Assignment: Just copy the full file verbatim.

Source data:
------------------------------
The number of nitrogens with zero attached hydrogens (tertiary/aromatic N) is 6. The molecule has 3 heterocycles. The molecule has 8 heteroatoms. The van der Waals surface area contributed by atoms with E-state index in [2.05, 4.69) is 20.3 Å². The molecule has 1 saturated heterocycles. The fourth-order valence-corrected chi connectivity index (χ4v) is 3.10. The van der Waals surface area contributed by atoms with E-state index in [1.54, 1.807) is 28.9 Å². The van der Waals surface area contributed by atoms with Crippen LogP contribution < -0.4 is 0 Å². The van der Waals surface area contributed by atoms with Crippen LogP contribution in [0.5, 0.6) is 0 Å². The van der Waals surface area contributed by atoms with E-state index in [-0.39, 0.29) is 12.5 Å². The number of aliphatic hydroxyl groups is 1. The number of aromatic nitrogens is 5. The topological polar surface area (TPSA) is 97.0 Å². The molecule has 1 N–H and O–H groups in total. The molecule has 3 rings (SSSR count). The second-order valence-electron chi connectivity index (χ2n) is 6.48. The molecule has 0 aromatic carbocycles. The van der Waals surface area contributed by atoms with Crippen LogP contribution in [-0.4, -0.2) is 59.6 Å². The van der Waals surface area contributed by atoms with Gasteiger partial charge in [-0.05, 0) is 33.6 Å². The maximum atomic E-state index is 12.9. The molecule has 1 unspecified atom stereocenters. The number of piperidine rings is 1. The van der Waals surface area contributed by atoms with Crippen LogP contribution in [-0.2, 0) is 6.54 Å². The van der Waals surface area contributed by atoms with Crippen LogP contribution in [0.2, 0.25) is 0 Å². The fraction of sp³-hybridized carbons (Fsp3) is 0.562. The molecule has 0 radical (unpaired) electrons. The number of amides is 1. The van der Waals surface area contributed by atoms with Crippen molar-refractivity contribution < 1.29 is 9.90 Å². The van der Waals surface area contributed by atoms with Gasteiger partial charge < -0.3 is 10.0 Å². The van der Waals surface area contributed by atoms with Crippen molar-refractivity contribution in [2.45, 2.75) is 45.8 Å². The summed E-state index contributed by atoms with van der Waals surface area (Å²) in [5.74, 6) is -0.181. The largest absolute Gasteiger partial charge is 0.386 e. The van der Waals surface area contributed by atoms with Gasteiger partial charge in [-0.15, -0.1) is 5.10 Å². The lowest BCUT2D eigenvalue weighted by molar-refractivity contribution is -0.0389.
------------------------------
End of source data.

The number of nitrogens with zero attached hydrogens (tertiary/aromatic N) is 6. The molecule has 3 heterocycles. The molecule has 8 heteroatoms. The van der Waals surface area contributed by atoms with E-state index in [2.05, 4.69) is 20.3 Å². The molecule has 1 saturated heterocycles. The fourth-order valence-corrected chi connectivity index (χ4v) is 3.10. The van der Waals surface area contributed by atoms with E-state index in [1.54, 1.807) is 28.9 Å². The van der Waals surface area contributed by atoms with Crippen LogP contribution < -0.4 is 0 Å². The van der Waals surface area contributed by atoms with Crippen LogP contribution in [0.5, 0.6) is 0 Å². The van der Waals surface area contributed by atoms with E-state index in [-0.39, 0.29) is 12.5 Å². The number of aliphatic hydroxyl groups is 1. The number of aromatic nitrogens is 5. The topological polar surface area (TPSA) is 97.0 Å². The molecule has 1 N–H and O–H groups in total. The molecule has 3 rings (SSSR count). The second-order valence-electron chi connectivity index (χ2n) is 6.48. The molecule has 0 aromatic carbocycles. The van der Waals surface area contributed by atoms with Crippen LogP contribution in [-0.4, -0.2) is 59.6 Å². The van der Waals surface area contributed by atoms with Gasteiger partial charge in [-0.05, 0) is 33.6 Å². The maximum atomic E-state index is 12.9. The molecule has 1 unspecified atom stereocenters. The number of piperidine rings is 1. The van der Waals surface area contributed by atoms with Crippen LogP contribution in [-0.2, 0) is 6.54 Å². The van der Waals surface area contributed by atoms with Crippen LogP contribution in [0.2, 0.25) is 0 Å². The fraction of sp³-hybridized carbons (Fsp3) is 0.562. The molecule has 0 radical (unpaired) electrons. The number of amides is 1. The van der Waals surface area contributed by atoms with Crippen molar-refractivity contribution < 1.29 is 9.90 Å². The van der Waals surface area contributed by atoms with Gasteiger partial charge < -0.3 is 10.0 Å². The van der Waals surface area contributed by atoms with Crippen molar-refractivity contribution in [2.45, 2.75) is 45.8 Å². The summed E-state index contributed by atoms with van der Waals surface area (Å²) in [5.74, 6) is -0.181. The largest absolute Gasteiger partial charge is 0.386 e. The van der Waals surface area contributed by atoms with Gasteiger partial charge in [-0.15, -0.1) is 5.10 Å². The lowest BCUT2D eigenvalue weighted by molar-refractivity contribution is -0.0389.